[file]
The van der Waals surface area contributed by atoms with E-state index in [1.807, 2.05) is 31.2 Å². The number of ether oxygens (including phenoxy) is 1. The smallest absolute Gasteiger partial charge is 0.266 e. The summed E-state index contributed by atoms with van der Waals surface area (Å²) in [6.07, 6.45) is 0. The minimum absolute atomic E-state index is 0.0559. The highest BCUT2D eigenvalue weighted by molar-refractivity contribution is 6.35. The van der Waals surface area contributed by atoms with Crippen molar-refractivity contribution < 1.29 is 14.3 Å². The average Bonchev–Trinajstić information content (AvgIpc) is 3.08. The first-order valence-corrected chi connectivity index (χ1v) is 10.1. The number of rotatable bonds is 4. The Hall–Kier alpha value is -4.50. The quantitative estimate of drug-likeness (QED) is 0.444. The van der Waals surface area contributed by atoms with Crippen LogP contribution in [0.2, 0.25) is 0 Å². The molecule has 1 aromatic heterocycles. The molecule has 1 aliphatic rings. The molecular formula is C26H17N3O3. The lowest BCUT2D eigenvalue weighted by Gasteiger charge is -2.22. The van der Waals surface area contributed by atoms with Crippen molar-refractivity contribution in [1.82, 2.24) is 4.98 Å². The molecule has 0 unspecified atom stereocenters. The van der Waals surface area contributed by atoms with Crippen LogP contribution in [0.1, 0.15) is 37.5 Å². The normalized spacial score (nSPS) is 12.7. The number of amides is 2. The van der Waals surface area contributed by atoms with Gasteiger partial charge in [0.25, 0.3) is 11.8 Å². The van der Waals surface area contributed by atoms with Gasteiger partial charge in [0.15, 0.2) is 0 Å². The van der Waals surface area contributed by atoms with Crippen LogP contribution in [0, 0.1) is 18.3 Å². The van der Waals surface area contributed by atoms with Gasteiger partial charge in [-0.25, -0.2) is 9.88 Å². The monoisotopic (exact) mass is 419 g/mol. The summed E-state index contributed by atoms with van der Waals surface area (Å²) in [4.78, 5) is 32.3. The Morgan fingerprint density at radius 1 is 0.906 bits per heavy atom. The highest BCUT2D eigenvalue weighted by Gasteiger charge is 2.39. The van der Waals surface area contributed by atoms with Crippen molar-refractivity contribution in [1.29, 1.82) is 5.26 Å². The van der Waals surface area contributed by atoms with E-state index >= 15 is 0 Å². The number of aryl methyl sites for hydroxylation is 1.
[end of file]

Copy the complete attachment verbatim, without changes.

The van der Waals surface area contributed by atoms with E-state index in [1.807, 2.05) is 31.2 Å². The number of ether oxygens (including phenoxy) is 1. The smallest absolute Gasteiger partial charge is 0.266 e. The summed E-state index contributed by atoms with van der Waals surface area (Å²) in [6.07, 6.45) is 0. The minimum absolute atomic E-state index is 0.0559. The highest BCUT2D eigenvalue weighted by molar-refractivity contribution is 6.35. The van der Waals surface area contributed by atoms with Crippen molar-refractivity contribution < 1.29 is 14.3 Å². The average Bonchev–Trinajstić information content (AvgIpc) is 3.08. The first-order valence-corrected chi connectivity index (χ1v) is 10.1. The number of rotatable bonds is 4. The Hall–Kier alpha value is -4.50. The quantitative estimate of drug-likeness (QED) is 0.444. The van der Waals surface area contributed by atoms with Crippen LogP contribution in [0.2, 0.25) is 0 Å². The molecule has 1 aromatic heterocycles. The molecule has 1 aliphatic rings. The molecular formula is C26H17N3O3. The lowest BCUT2D eigenvalue weighted by Gasteiger charge is -2.22. The van der Waals surface area contributed by atoms with Crippen molar-refractivity contribution in [1.82, 2.24) is 4.98 Å². The molecule has 0 unspecified atom stereocenters. The van der Waals surface area contributed by atoms with Crippen LogP contribution in [0.1, 0.15) is 37.5 Å². The normalized spacial score (nSPS) is 12.7. The number of amides is 2. The van der Waals surface area contributed by atoms with Gasteiger partial charge in [0.25, 0.3) is 11.8 Å². The van der Waals surface area contributed by atoms with Gasteiger partial charge in [0.15, 0.2) is 0 Å². The van der Waals surface area contributed by atoms with Crippen LogP contribution in [0, 0.1) is 18.3 Å². The van der Waals surface area contributed by atoms with Gasteiger partial charge in [-0.25, -0.2) is 9.88 Å². The monoisotopic (exact) mass is 419 g/mol. The summed E-state index contributed by atoms with van der Waals surface area (Å²) in [4.78, 5) is 32.3. The Morgan fingerprint density at radius 1 is 0.906 bits per heavy atom. The highest BCUT2D eigenvalue weighted by Gasteiger charge is 2.39. The van der Waals surface area contributed by atoms with Crippen molar-refractivity contribution in [1.29, 1.82) is 5.26 Å². The van der Waals surface area contributed by atoms with E-state index >= 15 is 0 Å². The number of aryl methyl sites for hydroxylation is 1.